Romney: Republicans share the blame for Washington’s failures. Our house is out of order. We spend too much. Our ethical standards are low. We pretend that our borders are secure. Hence: we are behaving like Democrats. Conclusion: we must change, and change begins with us—and by us Romney means Republicans—only Romney means some but not all Republicans, because Romney qualifies the term Republican with the prepositional phrase for change.

Romney enlarges on his distinction of Republicans as opposed to Republicans for Change by using it to introduce the topics of the next 7 paragraphs. The topics are:

  • limited government
  • fiscal responsibility
  • strength
  • ethical standards
  • civility and respect
  • tackling big problems, which for Romney is a way of introducing the War on Terror, which Romney articulates as checking the “spread of radical, violent Jihadism.”
  • protecting families from obscenity, pornography, child predators etc.

The list resembles a series of power-point slides. This is argument by catalogue or bullet points. And: These are all Republican core issues. Here is the problem: the list of issues Romney develops here are not the issues that Romney is running on, at least not on the stump, and at least not according to Mary Jacoby of WSJ.com in a release titled Romney Tries to Show Voters He ‘Gets It,’ a release we commented on earlier.

Jacoby describes Romney as attempting to argue for center-left issues, e.g. healthcare, education, and economic security, in the idiom of the center-right. Hence Romney “can sound at times part Rush Limbaugh, part Bill Clinton, braiding red-meat conservative lines with feel-your-pain prescriptions for health care and retirement security“—translation: Romney “can sound” incoherent.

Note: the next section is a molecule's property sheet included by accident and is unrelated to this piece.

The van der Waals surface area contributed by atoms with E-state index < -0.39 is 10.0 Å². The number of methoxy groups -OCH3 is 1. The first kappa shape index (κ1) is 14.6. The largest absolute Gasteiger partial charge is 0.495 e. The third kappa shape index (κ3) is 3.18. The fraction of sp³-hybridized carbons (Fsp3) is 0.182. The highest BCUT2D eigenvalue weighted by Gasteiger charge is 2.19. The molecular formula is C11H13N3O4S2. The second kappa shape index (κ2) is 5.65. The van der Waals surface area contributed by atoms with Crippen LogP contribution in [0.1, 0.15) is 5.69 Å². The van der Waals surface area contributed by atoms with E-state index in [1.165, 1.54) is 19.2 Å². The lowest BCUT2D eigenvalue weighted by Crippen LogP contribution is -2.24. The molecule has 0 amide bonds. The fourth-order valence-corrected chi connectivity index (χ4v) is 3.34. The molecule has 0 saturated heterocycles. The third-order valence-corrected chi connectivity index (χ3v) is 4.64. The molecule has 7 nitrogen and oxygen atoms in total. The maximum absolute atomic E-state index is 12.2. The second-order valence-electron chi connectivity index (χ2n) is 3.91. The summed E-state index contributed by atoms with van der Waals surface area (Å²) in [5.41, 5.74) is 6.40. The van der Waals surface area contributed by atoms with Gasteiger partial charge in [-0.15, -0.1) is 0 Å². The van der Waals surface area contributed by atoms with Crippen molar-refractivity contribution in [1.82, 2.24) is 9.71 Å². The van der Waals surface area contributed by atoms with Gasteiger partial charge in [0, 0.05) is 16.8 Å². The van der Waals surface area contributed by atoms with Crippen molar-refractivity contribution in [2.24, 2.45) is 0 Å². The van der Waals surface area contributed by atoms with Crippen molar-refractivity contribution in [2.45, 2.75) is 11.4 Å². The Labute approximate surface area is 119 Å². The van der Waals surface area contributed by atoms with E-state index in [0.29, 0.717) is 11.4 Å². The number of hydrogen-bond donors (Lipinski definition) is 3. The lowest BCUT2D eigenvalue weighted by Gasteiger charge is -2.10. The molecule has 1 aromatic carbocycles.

Romney digresses from his values list to propose “easy to engage” content “filters” on computers to protect our children from the “culture that surrounds them,” a culture that happens to be our culture, before Romney returns again to Republicans for Change on the concluding topics of faith and patriotism. (Note to Romney: we like, nay, we love our culture; we are, after all, cultural conservatives. What e.g. porn sites purvey is not culture, Mr. Romney.)

American patriotism is why I am convinced this nation will always prevail as the greatest hope of the earth. America faces unprecedented challenges, a virtual perfect storm buffeting the pillars of our strength. The course of our history will change. For America to remain the great nation it has always been, it will look to Republicans for leadership.

A “perfect storm” “buffets” our “pillars”? What an interesting image. The “course of history” will change, like a ship. Question: What happened to Washington?—the Washington that was failing us? What happened to our point of inflection—we will be able to halt or arrest the turn of the curve? Is this what Romney means by course changing?

If we read Romney’s composition correctly—and we are not by any means confident that we are—Republicans for Change, with whom the reader is invited to identify, stand as the antithesis to Republicans who behave like Democrats, bogus Republicans who e.g. spend too much, pretend as if our borders are secure. In other words, for Romney the crisis is effectively one of blurred distinctions; we cannot tell the Republicans from the Democrats; one behaves like the other. Hence Romney addresses in Perelman’s terms an elite as opposed to a general or universal audience—in this case, an imagined vanguard of Republicans who are genuine as opposed to nominal Republicans, a dissociation of the term Republican into the real and the apparent.

The argument is functionally identical to a rationale or an alibi. Many Republicans may oppose us, the Romney supporter is invited to rationalize: but real Republicans support us. Hence: raw numbers, or the actual non-performance of the ailing Romney campaign, fails to tell the real story. To dissociate the real from the apparent is often the instrument of the scold as it so easily issues into a double bind, e.g. “if you really loved me … “—blaming and scolding is emerging as Romney’s preferred idiom, see:

Romney’s language of blame indicates a personality that believes itself powerless and uncared for

Also: Continetti of the Weekly Standard demonstrates how the Romney message lacks moral courage in that it affects to criticize the GOP on grounds that any Republican or conservative would heartily agree with. Hence, what masquerades as a critique is in affect an empty, epideictic display.

Romney the scold of the GOP (ii); Continetti: Romney hates fake people

yours &c.
dr. g.d.